It’s time to put the finishing touches on the backsplash and to move on to the next big thing.
In this case, the finishing touch is the grouting. We used regular sanded grout, which is easier on our budget, compared to the epoxy grout that we used in most of the bathroom.
This is again a durability issue, but I don’t carry quite the paranoia about moisture management when it comes to the kitchen backsplash. We are talking about the occasional splash, rather than frequent water exposure such as in the shower stall.
The combination of cement board behind the backsplash, the stone tiles, the sanded grout and application of a stone tile and grout sealer should adequately manage that occasional splash, and will allow for easy clean up.
I have to utter the word again: salvaged! Salvaged travertine stone tiles.
Someone must have dropped off a bunch of stone tiles at the Restore and I was lucky to be the first one to get his hands on them. That was late last summer.
These finds are precious! It is rare to run across salvaged tiles in sufficient quantity for a particular job. In this case, I counted enough square feet for our backsplash in the 1st floor kitchen. Plus, the color variations of the travertine matches with the limestone counter top and the maple flooring.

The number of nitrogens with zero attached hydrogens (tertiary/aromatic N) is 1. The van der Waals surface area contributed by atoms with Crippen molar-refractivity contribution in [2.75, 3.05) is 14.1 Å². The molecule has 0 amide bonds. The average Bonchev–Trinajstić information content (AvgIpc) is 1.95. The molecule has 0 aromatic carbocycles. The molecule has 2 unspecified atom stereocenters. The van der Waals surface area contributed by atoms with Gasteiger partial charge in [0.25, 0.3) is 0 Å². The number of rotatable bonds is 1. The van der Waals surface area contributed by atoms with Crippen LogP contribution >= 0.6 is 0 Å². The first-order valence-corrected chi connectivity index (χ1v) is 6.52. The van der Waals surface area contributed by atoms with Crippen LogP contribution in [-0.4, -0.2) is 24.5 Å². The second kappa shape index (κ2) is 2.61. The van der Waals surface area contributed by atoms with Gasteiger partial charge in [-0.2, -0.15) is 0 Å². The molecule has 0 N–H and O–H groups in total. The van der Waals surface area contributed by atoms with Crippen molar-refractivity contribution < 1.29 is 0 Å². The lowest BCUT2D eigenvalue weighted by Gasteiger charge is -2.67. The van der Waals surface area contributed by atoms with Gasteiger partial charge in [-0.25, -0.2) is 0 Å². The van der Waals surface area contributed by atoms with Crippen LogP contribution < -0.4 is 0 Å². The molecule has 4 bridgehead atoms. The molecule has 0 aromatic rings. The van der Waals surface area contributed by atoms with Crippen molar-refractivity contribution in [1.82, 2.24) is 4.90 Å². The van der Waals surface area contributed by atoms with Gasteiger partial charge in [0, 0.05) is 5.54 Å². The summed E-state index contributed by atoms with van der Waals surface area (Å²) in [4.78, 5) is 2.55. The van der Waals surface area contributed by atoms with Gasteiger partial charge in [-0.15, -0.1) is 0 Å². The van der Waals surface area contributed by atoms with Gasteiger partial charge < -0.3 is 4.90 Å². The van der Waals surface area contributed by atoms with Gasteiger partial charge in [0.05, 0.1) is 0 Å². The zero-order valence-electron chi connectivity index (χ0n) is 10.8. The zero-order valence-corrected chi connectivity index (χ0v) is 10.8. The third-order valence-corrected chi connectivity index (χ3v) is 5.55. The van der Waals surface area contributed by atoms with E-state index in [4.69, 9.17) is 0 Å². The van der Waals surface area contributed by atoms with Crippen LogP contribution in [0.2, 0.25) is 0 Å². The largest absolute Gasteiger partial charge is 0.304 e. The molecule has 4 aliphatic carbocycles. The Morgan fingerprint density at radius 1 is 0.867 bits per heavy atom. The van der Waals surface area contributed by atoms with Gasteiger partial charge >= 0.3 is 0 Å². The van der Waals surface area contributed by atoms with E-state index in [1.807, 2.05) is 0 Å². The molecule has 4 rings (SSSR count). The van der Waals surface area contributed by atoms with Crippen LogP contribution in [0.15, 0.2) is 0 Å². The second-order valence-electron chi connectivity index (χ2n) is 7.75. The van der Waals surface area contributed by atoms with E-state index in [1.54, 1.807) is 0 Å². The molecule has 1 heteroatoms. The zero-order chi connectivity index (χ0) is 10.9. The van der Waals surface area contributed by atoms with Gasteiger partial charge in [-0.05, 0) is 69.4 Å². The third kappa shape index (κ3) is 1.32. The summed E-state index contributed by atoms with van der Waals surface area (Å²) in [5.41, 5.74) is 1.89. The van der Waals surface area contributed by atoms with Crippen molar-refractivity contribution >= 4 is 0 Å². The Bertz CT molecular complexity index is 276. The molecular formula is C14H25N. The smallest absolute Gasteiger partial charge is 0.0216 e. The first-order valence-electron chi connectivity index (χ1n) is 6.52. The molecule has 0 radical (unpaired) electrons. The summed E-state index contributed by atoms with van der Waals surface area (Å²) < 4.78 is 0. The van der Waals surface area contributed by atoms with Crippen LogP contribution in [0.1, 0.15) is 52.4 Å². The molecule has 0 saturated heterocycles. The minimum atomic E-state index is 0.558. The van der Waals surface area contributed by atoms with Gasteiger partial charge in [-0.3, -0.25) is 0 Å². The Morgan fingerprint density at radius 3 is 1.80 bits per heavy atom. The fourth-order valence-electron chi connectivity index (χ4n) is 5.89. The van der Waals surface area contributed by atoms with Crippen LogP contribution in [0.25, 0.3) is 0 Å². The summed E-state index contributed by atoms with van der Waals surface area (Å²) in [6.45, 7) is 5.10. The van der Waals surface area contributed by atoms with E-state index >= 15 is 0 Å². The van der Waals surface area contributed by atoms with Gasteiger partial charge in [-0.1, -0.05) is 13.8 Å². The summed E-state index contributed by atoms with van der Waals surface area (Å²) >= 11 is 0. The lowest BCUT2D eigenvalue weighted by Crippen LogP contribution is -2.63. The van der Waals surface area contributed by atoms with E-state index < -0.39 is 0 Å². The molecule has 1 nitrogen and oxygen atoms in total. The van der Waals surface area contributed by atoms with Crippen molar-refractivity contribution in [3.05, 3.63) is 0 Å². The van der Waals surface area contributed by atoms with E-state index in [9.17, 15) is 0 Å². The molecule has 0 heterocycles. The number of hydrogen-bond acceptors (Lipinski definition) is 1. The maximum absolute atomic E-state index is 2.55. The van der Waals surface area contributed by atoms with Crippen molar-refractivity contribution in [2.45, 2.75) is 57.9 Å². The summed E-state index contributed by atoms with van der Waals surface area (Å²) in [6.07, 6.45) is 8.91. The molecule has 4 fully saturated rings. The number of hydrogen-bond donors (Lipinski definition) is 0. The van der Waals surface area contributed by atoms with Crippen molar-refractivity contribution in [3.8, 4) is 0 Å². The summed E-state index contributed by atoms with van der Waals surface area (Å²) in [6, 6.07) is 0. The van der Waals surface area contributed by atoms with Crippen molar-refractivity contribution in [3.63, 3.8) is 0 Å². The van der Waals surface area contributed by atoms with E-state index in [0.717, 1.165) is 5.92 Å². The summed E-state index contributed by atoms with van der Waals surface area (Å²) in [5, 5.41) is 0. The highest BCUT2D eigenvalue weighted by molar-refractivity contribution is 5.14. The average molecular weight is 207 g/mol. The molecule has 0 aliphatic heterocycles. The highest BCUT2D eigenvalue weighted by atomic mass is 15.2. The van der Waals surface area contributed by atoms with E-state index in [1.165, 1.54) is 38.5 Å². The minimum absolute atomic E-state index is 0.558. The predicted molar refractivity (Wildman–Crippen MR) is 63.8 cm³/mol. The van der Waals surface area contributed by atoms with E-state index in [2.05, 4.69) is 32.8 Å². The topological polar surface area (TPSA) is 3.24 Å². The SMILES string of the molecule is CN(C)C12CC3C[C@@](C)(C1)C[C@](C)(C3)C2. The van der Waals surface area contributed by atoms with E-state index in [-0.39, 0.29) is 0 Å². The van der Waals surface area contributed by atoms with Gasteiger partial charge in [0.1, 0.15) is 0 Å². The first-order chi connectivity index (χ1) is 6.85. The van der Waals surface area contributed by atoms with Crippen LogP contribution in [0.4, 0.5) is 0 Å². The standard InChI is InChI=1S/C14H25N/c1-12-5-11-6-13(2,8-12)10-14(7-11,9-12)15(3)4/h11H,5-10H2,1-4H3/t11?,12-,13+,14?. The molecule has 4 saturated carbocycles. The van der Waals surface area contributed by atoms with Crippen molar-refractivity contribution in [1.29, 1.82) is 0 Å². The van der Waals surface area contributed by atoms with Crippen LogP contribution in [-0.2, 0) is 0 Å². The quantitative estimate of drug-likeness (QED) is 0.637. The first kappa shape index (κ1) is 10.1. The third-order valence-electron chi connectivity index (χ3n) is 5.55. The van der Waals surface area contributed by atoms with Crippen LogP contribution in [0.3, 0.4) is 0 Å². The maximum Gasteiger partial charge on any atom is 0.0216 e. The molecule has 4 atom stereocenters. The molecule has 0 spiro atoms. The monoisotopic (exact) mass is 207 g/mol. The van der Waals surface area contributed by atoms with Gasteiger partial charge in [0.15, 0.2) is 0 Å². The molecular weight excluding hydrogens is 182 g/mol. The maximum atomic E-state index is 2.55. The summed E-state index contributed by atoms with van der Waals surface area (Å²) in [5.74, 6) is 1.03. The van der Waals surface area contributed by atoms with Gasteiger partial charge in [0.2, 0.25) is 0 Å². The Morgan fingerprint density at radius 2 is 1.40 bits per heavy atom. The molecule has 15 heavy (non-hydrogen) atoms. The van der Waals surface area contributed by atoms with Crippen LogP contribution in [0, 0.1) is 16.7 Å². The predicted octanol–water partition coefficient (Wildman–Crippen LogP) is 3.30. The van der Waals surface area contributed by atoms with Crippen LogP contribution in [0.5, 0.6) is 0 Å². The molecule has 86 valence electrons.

When I picked up the tiles, I didn’t have time to figure out the backsplash layout. This was an unexpected find and I had to postpone that decision until later.
After the counter top was installed, I did a couple of dry runs and came up with a solution that was pleasing to the eye. The disadvantage was that I had a lot of cuts – but I also had a good tile saw.
I started the installation with the top row, which I set on a pine board that I had mounted to the wall perfectly level. Starting from the bottom up wasn’t an option, because the floor isn’t perfectly level, nor are the cabinets and counter top.
The next row was the diamond tiles. I again used the pine board, this time as a guide. It would have otherwise been hard to produce an even bottom edge.
The last row of narrow rectangular pieces were cut to fit – to make up for a difference of about 3/8” over seven feet.